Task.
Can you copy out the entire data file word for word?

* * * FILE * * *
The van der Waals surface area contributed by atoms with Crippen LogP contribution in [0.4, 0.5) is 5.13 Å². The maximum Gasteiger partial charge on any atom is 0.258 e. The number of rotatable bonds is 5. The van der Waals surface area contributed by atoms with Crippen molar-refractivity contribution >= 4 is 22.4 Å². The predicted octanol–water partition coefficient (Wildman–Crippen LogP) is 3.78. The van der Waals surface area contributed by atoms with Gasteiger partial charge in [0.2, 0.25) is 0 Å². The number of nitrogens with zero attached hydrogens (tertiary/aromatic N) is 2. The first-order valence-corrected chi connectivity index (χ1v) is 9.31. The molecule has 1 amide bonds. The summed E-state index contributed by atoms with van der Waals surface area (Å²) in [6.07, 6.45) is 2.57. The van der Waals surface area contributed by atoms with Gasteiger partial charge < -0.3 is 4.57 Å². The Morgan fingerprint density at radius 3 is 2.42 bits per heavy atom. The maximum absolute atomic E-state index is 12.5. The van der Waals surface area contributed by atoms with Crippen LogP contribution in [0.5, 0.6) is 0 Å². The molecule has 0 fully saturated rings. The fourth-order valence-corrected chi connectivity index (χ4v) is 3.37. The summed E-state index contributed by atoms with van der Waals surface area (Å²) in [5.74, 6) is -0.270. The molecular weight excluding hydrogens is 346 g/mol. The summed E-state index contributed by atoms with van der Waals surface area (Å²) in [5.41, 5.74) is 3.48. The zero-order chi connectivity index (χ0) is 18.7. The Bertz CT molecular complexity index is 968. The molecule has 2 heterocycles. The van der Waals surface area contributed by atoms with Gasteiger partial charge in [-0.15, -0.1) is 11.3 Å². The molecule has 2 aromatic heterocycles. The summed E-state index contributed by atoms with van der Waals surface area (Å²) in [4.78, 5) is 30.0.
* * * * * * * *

The van der Waals surface area contributed by atoms with Crippen LogP contribution in [0.4, 0.5) is 5.13 Å². The maximum Gasteiger partial charge on any atom is 0.258 e. The number of rotatable bonds is 5. The van der Waals surface area contributed by atoms with Crippen molar-refractivity contribution >= 4 is 22.4 Å². The predicted octanol–water partition coefficient (Wildman–Crippen LogP) is 3.78. The van der Waals surface area contributed by atoms with Gasteiger partial charge in [0.2, 0.25) is 0 Å². The number of nitrogens with zero attached hydrogens (tertiary/aromatic N) is 2. The first-order valence-corrected chi connectivity index (χ1v) is 9.31. The molecule has 1 amide bonds. The summed E-state index contributed by atoms with van der Waals surface area (Å²) in [6.07, 6.45) is 2.57. The van der Waals surface area contributed by atoms with Gasteiger partial charge < -0.3 is 4.57 Å². The Morgan fingerprint density at radius 3 is 2.42 bits per heavy atom. The maximum absolute atomic E-state index is 12.5. The van der Waals surface area contributed by atoms with Crippen LogP contribution in [0.5, 0.6) is 0 Å². The molecule has 0 fully saturated rings. The fourth-order valence-corrected chi connectivity index (χ4v) is 3.37. The summed E-state index contributed by atoms with van der Waals surface area (Å²) in [5.74, 6) is -0.270. The molecular weight excluding hydrogens is 346 g/mol. The summed E-state index contributed by atoms with van der Waals surface area (Å²) in [5.41, 5.74) is 3.48. The zero-order chi connectivity index (χ0) is 18.7. The Bertz CT molecular complexity index is 968. The molecule has 2 heterocycles. The van der Waals surface area contributed by atoms with Gasteiger partial charge in [-0.15, -0.1) is 11.3 Å². The molecule has 2 aromatic heterocycles. The summed E-state index contributed by atoms with van der Waals surface area (Å²) in [4.78, 5) is 30.0.